Q. Your documentary is obviously a very divisive project to present to the public. Do you think the controversy surrounding the film only serves to inspire more people to watch it and learn the truth?
A. It’s tough to say. There’s a portion of society that will instantly write the film off before understanding what it’s about, because their view of prohibition is heavily reinforced through their social structures. That’s something ‘The Culture High’ attempts to break down. We examine the idea of a “my team versus your team” mentality and reveal how it creates a tunnel vision. It’s logical to think that the controversial topic of marijuana prohibition would garner a massive audience but the problem is that we are now flooded with marijuana documentaries,TV programs and movies. This has actually turned a lot of people off the topic. That’s one of the reasons ‘The Culture High’ steps beyond marijuana prohibition to examine various sectors of society. The purpose was to bring some fresh perspective to the topic and keep people engaged in a very important social issue.
Q. During a more poignant section of the documentary, we meet young Jayden David and his father. What was going through your mind when you witnessed the very clear benefits of his medicinal marijuana use?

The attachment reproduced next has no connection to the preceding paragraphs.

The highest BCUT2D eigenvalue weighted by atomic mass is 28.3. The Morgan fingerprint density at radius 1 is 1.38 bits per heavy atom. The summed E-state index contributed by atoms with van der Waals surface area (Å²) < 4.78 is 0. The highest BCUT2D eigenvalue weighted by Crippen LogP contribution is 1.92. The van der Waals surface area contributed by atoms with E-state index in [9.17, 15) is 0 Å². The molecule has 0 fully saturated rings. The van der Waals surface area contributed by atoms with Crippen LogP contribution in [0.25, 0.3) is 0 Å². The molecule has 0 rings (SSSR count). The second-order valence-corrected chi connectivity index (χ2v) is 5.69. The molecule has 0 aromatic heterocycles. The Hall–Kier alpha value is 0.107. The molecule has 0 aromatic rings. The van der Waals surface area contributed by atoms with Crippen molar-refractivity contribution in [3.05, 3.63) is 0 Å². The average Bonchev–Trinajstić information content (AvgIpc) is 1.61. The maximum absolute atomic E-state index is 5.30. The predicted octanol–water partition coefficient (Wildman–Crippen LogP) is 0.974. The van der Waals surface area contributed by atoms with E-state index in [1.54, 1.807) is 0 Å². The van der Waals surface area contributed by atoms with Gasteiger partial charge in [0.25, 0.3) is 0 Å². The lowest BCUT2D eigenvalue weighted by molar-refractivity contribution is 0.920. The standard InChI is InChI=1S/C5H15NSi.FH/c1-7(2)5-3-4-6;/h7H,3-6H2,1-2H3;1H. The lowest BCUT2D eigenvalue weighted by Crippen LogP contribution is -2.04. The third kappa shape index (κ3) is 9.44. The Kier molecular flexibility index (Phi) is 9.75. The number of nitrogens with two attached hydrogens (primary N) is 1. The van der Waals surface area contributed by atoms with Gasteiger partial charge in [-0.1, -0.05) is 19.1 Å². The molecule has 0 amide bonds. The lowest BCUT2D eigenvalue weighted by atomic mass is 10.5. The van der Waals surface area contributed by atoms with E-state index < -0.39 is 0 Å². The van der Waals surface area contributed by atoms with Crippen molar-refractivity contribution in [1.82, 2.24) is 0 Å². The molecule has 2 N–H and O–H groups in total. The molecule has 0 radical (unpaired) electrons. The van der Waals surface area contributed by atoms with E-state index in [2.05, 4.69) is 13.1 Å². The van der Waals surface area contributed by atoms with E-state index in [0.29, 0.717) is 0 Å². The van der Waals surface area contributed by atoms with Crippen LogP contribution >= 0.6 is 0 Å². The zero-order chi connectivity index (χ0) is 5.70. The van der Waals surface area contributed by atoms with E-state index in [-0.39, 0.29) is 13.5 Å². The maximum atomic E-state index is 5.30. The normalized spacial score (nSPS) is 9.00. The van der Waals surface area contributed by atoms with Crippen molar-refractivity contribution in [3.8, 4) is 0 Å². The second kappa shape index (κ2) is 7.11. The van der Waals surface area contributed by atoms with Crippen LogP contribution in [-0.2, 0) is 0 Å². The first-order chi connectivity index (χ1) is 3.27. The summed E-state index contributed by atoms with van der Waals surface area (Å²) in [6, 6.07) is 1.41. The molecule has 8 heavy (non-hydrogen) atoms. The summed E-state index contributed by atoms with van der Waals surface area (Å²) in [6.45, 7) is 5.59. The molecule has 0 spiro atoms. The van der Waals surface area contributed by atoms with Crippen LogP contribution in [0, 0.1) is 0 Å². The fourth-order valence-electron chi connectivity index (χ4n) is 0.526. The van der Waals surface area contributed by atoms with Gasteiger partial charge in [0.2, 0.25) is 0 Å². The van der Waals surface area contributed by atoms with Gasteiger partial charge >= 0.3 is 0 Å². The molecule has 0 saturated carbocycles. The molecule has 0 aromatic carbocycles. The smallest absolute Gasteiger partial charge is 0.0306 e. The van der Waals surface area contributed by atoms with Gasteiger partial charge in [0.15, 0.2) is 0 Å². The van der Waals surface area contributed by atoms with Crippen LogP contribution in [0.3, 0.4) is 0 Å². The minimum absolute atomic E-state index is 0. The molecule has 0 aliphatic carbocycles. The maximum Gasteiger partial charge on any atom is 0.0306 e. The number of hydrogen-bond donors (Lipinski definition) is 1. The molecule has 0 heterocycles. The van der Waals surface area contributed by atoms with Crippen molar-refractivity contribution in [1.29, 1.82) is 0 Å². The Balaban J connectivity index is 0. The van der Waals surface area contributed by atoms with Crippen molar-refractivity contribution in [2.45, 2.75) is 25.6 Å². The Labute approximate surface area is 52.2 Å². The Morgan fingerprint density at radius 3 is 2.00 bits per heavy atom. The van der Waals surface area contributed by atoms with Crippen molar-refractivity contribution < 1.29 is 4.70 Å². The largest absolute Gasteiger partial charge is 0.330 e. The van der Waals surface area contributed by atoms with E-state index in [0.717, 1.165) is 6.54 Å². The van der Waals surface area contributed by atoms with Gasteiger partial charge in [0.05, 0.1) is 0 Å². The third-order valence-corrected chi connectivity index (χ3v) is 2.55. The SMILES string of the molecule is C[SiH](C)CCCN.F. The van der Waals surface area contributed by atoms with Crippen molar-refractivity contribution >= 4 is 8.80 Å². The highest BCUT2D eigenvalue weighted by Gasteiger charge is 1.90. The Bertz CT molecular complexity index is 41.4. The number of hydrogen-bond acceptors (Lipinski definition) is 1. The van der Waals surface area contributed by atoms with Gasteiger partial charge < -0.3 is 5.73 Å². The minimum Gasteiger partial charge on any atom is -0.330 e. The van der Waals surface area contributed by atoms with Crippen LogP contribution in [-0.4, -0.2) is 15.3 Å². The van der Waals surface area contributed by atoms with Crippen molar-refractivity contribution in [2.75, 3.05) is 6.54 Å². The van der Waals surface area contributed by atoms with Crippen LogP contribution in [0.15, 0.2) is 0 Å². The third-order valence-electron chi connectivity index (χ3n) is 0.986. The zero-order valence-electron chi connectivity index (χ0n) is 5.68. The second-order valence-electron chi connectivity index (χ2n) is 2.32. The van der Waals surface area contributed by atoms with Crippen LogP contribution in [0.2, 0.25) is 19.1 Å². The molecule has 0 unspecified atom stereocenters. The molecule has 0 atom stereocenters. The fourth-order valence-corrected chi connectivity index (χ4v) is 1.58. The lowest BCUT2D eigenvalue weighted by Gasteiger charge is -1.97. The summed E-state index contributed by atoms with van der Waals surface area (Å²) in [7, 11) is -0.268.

A. This isn’t the first time we’ve witnessed the medicinal benefits of marijuana first hand. In ‘The Union’, we met Greg Cooper, who suffers from multiple sclerosis and ataxia. In order to participate in the interview, Greg had to smoke cannabis in front of us, which let his body to relax and allowed the involuntary movements to subside. Right before our eyes his body settled and he was able to give answers in a calm and collected manner; it was stunning. In the case of the David family, there was a whole new example of undeniable medicinal benefits. Jayden’s father, Jason, had seen his family torn apart by Jayden’s illness and dependence on pharmaceutical drugs. Additionally he had documented the entire process. So for us to enter their lives at a point where they had finally found the medicine (CBD oil) that would bring them some peace was extraordinarily emotional. The story really deserves to have an entire documentary dedicated to it, as it is a shining example of how a father’s love for his child will conquer injustice at all odds. I am in awe of their strength.